Bloomington, Indiana – Organizers with a popular, independent swim club in Bloomington are trying to convince Monroe County Community Schools officials to restore their access to school facilities for practice and training.

Jody L. Madeira, president of Indiana Swim Club, says the club has enjoyed decades of free access to pools at places like Bloomington North and Bloomington South High School.

“The pools here are community assets, and we actually share them quite amicably among a number of swim groups,” Maeira said.

Ongoing renovations at Bloomington North have recently limited pool access, and members of the club had hoped to be able to start using the pool facility at Bloomington South by now. However, officials with Monroe County Community Schools are not allowing any outside groups to use school facilities due to concerns over COVID-19.

“Even though other sports are practicing, basketball is now practicing indoors, volleyball is practicing indoors, they’re allowing in spectators,” Madeira said. “If that is safe, why can’t we be safe?”

“MCCSC is not taking or accepting any outside groups request to use our facilities due to our immense responsibility in the areas of cleaning and contact tracing,” Superintendent Judith DeMuth said in a statement. “We are trying to keep our facilities as clean as possible for our students and staff and limit exposure for which we cannot be responsible.”

While Madeira understands the need for caution, she points out that several other school districts across central Indiana have started reopening facilities to swim clubs. The Center Grove Aquatics Club recently worked out a deal to regain access at their home pool at Center Grove High School. The arrangement includes the club providing a plan that includes cleaning during usage and between groups of swimmers. The club must also provide their own school-approved cleaning products.

By contrast, the Washington Township Swim Club is still struggling to gain access to the pool facility at North Central High School. Club officials say discussions with school officials are ongoing.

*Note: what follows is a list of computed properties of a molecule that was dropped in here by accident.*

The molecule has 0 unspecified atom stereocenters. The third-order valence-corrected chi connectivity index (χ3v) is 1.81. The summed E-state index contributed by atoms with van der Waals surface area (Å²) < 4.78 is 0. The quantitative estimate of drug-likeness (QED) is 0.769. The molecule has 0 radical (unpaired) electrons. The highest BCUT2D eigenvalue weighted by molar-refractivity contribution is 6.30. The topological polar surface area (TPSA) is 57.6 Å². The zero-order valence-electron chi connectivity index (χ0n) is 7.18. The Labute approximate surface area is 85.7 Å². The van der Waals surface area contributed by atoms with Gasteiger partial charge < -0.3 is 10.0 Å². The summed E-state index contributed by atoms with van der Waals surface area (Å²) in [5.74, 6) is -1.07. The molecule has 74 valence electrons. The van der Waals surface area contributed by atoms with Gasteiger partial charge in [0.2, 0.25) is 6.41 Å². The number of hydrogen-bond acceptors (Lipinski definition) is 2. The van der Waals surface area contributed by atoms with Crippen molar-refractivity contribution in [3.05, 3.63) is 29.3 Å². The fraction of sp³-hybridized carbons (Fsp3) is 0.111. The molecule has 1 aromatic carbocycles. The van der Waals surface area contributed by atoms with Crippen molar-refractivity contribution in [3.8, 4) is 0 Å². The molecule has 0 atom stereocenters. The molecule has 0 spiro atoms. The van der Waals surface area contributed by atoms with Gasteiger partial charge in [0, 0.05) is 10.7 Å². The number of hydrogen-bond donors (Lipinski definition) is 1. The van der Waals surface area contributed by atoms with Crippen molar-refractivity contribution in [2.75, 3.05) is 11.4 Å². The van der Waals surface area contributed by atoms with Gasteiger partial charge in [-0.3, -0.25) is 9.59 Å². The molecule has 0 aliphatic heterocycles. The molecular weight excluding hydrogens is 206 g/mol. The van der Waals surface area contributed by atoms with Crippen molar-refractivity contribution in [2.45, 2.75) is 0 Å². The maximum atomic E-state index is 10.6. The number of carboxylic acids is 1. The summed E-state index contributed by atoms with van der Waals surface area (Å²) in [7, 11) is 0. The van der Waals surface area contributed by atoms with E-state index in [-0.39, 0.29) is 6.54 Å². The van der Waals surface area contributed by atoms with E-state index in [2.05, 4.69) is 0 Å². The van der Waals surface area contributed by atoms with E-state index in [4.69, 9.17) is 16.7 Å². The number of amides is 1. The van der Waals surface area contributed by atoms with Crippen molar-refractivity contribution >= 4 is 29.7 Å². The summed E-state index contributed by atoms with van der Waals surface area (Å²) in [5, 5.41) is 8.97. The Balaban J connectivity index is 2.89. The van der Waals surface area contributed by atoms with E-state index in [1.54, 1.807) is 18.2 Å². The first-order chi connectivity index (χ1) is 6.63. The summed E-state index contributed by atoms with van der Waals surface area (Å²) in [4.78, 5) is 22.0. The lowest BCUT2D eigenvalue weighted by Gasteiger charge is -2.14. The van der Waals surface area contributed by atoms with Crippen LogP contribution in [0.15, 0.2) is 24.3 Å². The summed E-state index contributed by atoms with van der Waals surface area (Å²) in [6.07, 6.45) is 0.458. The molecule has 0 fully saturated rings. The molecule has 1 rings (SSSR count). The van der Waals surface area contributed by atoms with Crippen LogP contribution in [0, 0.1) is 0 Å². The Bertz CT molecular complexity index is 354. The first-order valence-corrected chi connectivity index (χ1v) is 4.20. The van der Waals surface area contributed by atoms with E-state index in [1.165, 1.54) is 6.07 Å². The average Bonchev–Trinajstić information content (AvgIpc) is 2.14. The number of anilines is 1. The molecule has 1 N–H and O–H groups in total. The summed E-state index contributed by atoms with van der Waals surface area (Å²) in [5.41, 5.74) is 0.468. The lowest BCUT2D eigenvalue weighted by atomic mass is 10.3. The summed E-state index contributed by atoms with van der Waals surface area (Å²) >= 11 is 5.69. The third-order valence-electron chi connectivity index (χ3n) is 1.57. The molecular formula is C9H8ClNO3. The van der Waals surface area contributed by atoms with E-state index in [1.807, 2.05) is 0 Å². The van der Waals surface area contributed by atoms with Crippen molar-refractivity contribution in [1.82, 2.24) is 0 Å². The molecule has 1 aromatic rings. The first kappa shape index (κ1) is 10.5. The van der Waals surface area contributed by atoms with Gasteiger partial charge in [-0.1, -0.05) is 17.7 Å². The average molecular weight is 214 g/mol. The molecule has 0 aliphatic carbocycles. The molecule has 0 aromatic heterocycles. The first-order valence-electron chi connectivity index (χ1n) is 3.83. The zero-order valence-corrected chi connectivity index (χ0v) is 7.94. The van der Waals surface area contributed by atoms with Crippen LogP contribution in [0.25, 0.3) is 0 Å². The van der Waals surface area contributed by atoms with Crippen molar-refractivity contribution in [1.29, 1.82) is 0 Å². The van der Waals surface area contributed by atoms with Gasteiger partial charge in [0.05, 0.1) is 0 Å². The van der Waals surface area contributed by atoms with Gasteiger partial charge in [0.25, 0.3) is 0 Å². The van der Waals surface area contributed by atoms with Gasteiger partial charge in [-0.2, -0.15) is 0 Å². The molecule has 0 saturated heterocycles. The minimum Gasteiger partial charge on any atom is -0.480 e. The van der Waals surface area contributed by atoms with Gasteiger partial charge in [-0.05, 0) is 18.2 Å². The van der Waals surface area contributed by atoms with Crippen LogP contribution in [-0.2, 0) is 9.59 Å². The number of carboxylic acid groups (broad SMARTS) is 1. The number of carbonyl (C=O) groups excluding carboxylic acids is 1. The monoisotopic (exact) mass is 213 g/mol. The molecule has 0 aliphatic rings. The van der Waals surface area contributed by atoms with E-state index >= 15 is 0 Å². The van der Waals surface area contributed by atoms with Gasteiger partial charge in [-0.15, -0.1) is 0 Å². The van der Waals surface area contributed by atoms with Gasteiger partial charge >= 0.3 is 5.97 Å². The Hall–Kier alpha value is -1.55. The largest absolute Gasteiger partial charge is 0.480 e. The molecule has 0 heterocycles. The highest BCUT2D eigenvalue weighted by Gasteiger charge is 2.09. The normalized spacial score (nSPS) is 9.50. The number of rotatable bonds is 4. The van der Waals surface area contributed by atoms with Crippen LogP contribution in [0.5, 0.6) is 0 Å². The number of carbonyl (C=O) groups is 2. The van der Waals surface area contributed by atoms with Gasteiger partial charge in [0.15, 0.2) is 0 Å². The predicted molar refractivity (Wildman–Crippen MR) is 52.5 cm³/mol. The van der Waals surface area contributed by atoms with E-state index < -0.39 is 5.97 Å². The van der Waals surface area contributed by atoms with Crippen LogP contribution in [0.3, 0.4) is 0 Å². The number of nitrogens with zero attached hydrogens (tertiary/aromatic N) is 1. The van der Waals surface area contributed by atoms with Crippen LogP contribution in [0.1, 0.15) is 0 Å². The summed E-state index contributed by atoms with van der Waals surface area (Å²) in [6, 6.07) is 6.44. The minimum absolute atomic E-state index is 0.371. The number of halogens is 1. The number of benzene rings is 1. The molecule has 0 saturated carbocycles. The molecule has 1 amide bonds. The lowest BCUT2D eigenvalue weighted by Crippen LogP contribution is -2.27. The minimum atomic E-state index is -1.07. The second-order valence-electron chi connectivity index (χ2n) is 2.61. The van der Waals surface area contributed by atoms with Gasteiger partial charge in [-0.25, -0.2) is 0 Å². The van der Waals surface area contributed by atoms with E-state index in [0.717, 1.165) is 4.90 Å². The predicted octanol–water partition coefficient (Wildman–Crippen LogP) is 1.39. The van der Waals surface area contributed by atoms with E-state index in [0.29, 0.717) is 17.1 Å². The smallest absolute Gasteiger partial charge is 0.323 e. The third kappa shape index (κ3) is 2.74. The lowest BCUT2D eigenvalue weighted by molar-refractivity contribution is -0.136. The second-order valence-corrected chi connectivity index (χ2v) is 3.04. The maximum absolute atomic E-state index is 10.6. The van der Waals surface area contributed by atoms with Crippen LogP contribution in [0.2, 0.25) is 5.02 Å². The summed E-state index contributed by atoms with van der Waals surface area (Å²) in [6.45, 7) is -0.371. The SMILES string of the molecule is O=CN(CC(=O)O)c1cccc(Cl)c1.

Madeira says Indiana Swimming Club has submitted a four-page COVID-19 safety plan to MCCS officials and the Monroe County Health Department.

“Our swimmers are going up to the lanes with masks, entering the water, putting the masks in bags right before they enter the water,” she said. “We’re contact tracing, we’re taking temperatures, we’re doing all of the safety precautions.”

The school district has not changed their position as of Wednesday afternoon. This Monday, the district will move into their “phase green,” which will allow for in-person classes in all schools five days a week.

Amanda Schroader, whose 9-year old son, Max, swims with ISC, says she’s concerned about the affect this overall situation could have on young student athletes.

“We talk about the whole child. The whole child includes their mental health and their physical health,” Schroeder explained. “And for these kids in the club, part of that is swimming.”

The club recently started an online petition directed at Bloomington Mayor John Hamilton. Madeira says she would like Mayor Hamilton to facilitate discussions between MCCS and ISC. A representative for Hamilton said the mayor is aware of the situation and has heard the club’s concerns. However, the mayor says the decision rests with the Monroe County Community Schools Administration.

In the meantime, Madeira says ISC is paying roughly $10,000 per month to rent pool space and time at a local YMCA. Fundraisers to cover those costs won’t last forever, she said.

“If we cannot get into our pools, and we crumble as a club, I don’t know what the future of Bloomington swimming is going to be.”